Wednesday morning we said goodbye to Lund. So far, it was probably the most fun place we had visited, but the B&B had new guests coming, so we had to pack it up and move it out. We managed a picture near the Domkyrka with the hometown newspaper for a little free publicity when we get home, then went to see one last museum. It turned out to be a bust: just the ruins of the foundation of 9th or 10th century church under a restaurant. The old Catholic Church was torn down during the Reformation when all of Sweden was declared Lutheran by the King. All that remains are the rocks that were its foundation, so they built a restaurant on top of it. Yawn. We drag all of our luggage through the streets and Craig happens to notice a hand-written sign in the window of a beauty parlor that translates to Now Available: MASSAGE! Time for me to see if there really is a Swedish Massage to be had. Turns out the masseuse is from CHICAGO; she married a Swedish man and attended massage school in Sweden. Does this still count??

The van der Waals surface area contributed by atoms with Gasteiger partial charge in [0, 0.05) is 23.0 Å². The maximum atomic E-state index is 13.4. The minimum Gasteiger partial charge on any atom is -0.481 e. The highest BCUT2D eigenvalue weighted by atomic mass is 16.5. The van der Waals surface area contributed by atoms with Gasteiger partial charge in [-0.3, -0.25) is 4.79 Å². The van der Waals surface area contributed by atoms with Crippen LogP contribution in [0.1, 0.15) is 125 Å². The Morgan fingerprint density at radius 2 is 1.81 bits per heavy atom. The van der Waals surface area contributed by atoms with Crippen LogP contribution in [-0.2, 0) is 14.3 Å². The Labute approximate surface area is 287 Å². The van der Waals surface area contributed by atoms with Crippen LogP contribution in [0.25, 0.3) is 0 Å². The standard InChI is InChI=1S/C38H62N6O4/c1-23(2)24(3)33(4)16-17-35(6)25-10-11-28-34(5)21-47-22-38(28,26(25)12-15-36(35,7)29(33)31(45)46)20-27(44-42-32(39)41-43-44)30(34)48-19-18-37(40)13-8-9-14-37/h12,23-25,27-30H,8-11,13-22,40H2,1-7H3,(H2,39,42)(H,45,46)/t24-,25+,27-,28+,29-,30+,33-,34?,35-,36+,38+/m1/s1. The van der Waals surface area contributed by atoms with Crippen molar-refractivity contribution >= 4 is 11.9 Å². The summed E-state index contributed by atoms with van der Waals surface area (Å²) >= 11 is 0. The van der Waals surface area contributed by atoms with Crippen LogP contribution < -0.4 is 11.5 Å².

After a pretty good hour-long rub-down, we park ourselves near the Lund train station for a couple of hours watching dogs, people, and some mounted police before we catch our final train toward Stockholm and check into a really minimalist B&B. (It was cheap.) The location was unique for us; sixth floor apartment, with a window overlooking a mortuary. The day had been warm, so we lay down (with the windows open) and listened to Stockholm. We estimate it sounds like NYC on a very, very calm day.

 

Thursday morning is our day to visit the Stockholm Temple. We do a session there and take some pictures, then go in search of some Swedish food. (This has been harder to find in Sweden than you'd think. As nearly as I can tell, Swedes live entirely on pizza and sushi, with an occasional smattering of Thai. Pizzerias dot the Swedish landscape like Starbucks dot Seattle, pretty much one or more to a corner.) We decide to try our luck in the absolute heart of Stockholm - Gamla Stan (Old Town) and there, in the middle of the ancient square, directly across from the Alfred Nobel Museum, we find a Swedish restaurant. (No doubt it's just there for the tourists.) I have the Swedish meatballs and Craig has the Swedish platter consisting of salmon, herring, shrimp, and reindeer. (Don't look for Rudolph at Christmas this year, kids.)

 

 

We do a little shopping, stop by the Royal Palace (No, the King would not see us - but the guard was polite about it.) and marvel at the narrow alleyways all through this little section of Stockholm. The old buildings really are pretty cool, and I find that I am actually beginning to like walking on the cobblestones.